Call For An Immediate End of Ethnic Cleansing By Israel
The United Nations Humanitarian Coordinator for the occupied Palestinian territory, Mr. Maxwell Gaylard, today January 29 2012, called for an immediate end to the demolition of Palestinian homes by the authorities of the Government of Israel in the occupied West Bank.
Earlier this month January Mr. Gaylard stated: „Almost 1,100 Palestinians, over half of them children, were displaced due to home demolitions by Israeli forces in 2011, over 80% more than in 2010. The forced displacement of Palestinian families and the destruction of civilian homes and other property by Israeli forces in the West Bank, including East Jerusalem, have a serious humanitarian impact. Israel, as the occupying power in the West Bank, has the obligation to protect Palestinian civilians and to administer the territory for their benefit. International law prohibits the forced displacement or transfer of civilians as well as the destruction of private property, unless absolutely necessary for military operations.“
According to the statment issued by the office of Mr. Gaylard January 26 2012, the Office for the Coordination of Humanitarian Affairs (OCHA).
1. The forced displacement of Palestinian families and the destruction of civilian homes and other property by Israeli forces in the West Bank, including East Jerusalem, have a serious humanitarian impact. Demolitions deprive people of their homes, often their main source of physical and economic security. They also disrupt their livelihoods, reducing their standard of living and undermining their access to basic services, such as water and sanitation, education and health care.
2. The impact on families’ psychosocial well-being can be devastating. Women often feel a loss of control over domestic matters and a heightened sense of insecurity while men experience increased stress and anxiety. For many children, the demolition, along with the disruption to education and increased tension in the home, results in depression, anxiety and symptoms of post-traumatic stress disorder.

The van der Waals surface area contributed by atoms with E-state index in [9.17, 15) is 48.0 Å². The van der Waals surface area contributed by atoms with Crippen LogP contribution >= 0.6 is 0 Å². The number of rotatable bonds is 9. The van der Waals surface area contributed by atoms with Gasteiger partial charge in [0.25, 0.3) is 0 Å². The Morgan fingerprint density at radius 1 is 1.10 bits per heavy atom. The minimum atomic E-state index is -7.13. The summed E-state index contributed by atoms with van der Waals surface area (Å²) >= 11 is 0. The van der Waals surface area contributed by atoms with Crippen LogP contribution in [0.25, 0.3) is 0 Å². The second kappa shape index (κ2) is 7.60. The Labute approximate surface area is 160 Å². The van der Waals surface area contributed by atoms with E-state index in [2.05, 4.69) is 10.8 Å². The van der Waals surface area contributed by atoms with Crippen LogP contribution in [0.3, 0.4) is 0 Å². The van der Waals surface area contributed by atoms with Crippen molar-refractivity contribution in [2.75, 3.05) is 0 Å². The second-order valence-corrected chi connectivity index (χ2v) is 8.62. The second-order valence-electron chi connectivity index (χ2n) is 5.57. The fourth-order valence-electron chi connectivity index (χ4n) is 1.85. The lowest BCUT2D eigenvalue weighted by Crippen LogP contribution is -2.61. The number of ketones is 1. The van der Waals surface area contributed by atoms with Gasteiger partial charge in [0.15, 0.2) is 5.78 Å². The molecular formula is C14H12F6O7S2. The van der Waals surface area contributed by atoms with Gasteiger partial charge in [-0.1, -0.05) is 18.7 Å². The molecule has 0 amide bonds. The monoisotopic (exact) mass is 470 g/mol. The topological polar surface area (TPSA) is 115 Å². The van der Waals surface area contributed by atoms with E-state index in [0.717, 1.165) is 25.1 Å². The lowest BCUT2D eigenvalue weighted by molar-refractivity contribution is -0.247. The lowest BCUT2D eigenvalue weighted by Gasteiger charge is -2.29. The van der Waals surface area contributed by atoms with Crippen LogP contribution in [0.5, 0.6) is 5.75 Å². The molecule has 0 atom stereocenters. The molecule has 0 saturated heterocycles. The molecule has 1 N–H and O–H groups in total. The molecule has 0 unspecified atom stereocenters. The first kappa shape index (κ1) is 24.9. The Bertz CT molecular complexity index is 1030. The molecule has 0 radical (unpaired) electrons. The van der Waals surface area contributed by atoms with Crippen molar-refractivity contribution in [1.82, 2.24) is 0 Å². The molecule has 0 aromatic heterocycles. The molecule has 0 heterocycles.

3. According to Israeli authorities, demolitions are carried out because structures lack the required building permits. In reality, it is almost impossible for Palestinians to obtain permits. The zoning and planning regime enforced by Israel in Area C and East Jerusalem restricts Palestinian growth and development, while providing preferential treatment for unlawful Israeli settlements. This treatment includes the approval of master plans and the provision of essential infrastructure, participation in the planning process, and the allocation of land and water resources.
4. In Area C, a combination of Israeli policies and practices, including restrictive zoning and planning, settlement expansion, settler violence, and restrictions on movement and access, have resulted in fragmentation of land and shrinking space for Palestinians, undermining their presence. Israeli authorities have also indicated that they intend to transfer several Palestinian communities out of strategic parts of Area C, raising further humanitarian and legal concerns.
5. Israel, as the occupying power in the West Bank, has the obligation to protect Palestinian civilians and to administer the territory for their benefit. International law prohibits the forced displacement or transfer of civilians as well as the destruction of private property, unless absolutely necessary for military operations. Demolitions of homes and other civilian structures should end immediately and Palestinians should have access to fair and effective zoning and planning for their communities.
The Secretary-General appointed Mr. Maxwell Gaylard as the Deputy Special Coordinator for the Middle East Peace Process, and the United Nations coordinator for humanitarian and development activities in the Occupied Palestinian Territory in March 2008.
Mr. Gaylard has been acting as Deputy Special Coordinator since November 2007. He previously served as Director of the United Nations Mine Action Service, and before that spent significant periods of time as a senior United Nations humanitarian and coordination official in Somalia, Sudan and northern Iraq. In these capacities, he served in some of the most challenging field stations for the United Nations and gained relevant expertise in coordinating the United Nations country team’s response to pressing humanitarian and developmental needs.
An Australian national, Mr. Gaylard began his career with the Australian Department of Foreign Affairs and also served with the Commonwealth Secretariat before he joined the United Nations. Mr. Gaylard was born in 1946 in Nambour, Queensland, where he received his primary and secondary schooling, and is a graduate of the University of Queensland and the Australian National University. Mr. Gaylard also served with the Australian military forces from 1968 to 1970.
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